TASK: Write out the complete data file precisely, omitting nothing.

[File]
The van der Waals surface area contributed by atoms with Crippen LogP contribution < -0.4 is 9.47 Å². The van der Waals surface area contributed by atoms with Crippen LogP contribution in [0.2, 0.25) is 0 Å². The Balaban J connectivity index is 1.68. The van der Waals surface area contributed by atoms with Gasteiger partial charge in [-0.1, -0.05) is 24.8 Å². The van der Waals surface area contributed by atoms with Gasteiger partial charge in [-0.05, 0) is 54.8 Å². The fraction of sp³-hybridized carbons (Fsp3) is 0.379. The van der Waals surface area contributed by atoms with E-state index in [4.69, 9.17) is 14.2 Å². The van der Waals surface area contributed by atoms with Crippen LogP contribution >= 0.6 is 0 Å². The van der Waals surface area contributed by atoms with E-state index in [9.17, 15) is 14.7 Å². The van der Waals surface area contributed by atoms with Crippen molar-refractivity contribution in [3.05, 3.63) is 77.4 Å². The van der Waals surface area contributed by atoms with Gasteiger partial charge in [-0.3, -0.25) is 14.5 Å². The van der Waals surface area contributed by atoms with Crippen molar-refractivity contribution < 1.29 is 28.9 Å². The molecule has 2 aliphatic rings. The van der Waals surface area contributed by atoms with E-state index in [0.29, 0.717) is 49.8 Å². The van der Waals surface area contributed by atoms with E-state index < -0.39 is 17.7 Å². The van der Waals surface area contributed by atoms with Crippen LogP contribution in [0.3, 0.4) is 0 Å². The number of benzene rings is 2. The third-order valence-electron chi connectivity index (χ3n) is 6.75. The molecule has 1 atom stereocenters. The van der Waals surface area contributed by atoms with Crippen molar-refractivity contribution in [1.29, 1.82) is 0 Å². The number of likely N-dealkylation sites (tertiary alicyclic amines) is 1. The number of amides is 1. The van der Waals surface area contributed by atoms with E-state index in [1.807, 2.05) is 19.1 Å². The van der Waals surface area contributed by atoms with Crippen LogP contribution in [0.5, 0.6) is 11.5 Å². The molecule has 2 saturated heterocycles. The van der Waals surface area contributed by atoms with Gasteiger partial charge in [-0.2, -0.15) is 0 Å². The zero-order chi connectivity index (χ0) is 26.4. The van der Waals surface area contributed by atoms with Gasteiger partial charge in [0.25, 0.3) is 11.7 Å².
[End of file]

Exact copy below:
The van der Waals surface area contributed by atoms with Crippen LogP contribution < -0.4 is 9.47 Å². The van der Waals surface area contributed by atoms with Crippen LogP contribution in [0.2, 0.25) is 0 Å². The Balaban J connectivity index is 1.68. The van der Waals surface area contributed by atoms with Gasteiger partial charge in [-0.1, -0.05) is 24.8 Å². The van der Waals surface area contributed by atoms with Gasteiger partial charge in [-0.05, 0) is 54.8 Å². The fraction of sp³-hybridized carbons (Fsp3) is 0.379. The van der Waals surface area contributed by atoms with E-state index in [4.69, 9.17) is 14.2 Å². The van der Waals surface area contributed by atoms with Crippen LogP contribution >= 0.6 is 0 Å². The van der Waals surface area contributed by atoms with E-state index in [9.17, 15) is 14.7 Å². The van der Waals surface area contributed by atoms with Crippen molar-refractivity contribution in [3.05, 3.63) is 77.4 Å². The van der Waals surface area contributed by atoms with Gasteiger partial charge in [-0.3, -0.25) is 14.5 Å². The van der Waals surface area contributed by atoms with Crippen molar-refractivity contribution < 1.29 is 28.9 Å². The molecule has 2 aliphatic rings. The van der Waals surface area contributed by atoms with E-state index in [0.29, 0.717) is 49.8 Å². The van der Waals surface area contributed by atoms with E-state index < -0.39 is 17.7 Å². The van der Waals surface area contributed by atoms with Crippen LogP contribution in [0.3, 0.4) is 0 Å². The number of benzene rings is 2. The third-order valence-electron chi connectivity index (χ3n) is 6.75. The molecule has 1 atom stereocenters. The van der Waals surface area contributed by atoms with Crippen molar-refractivity contribution in [1.29, 1.82) is 0 Å². The number of likely N-dealkylation sites (tertiary alicyclic amines) is 1. The number of amides is 1. The van der Waals surface area contributed by atoms with E-state index in [1.807, 2.05) is 19.1 Å². The van der Waals surface area contributed by atoms with Crippen LogP contribution in [0.5, 0.6) is 11.5 Å². The molecule has 2 saturated heterocycles. The van der Waals surface area contributed by atoms with Gasteiger partial charge in [-0.2, -0.15) is 0 Å². The zero-order chi connectivity index (χ0) is 26.4. The van der Waals surface area contributed by atoms with Gasteiger partial charge in [0.25, 0.3) is 11.7 Å².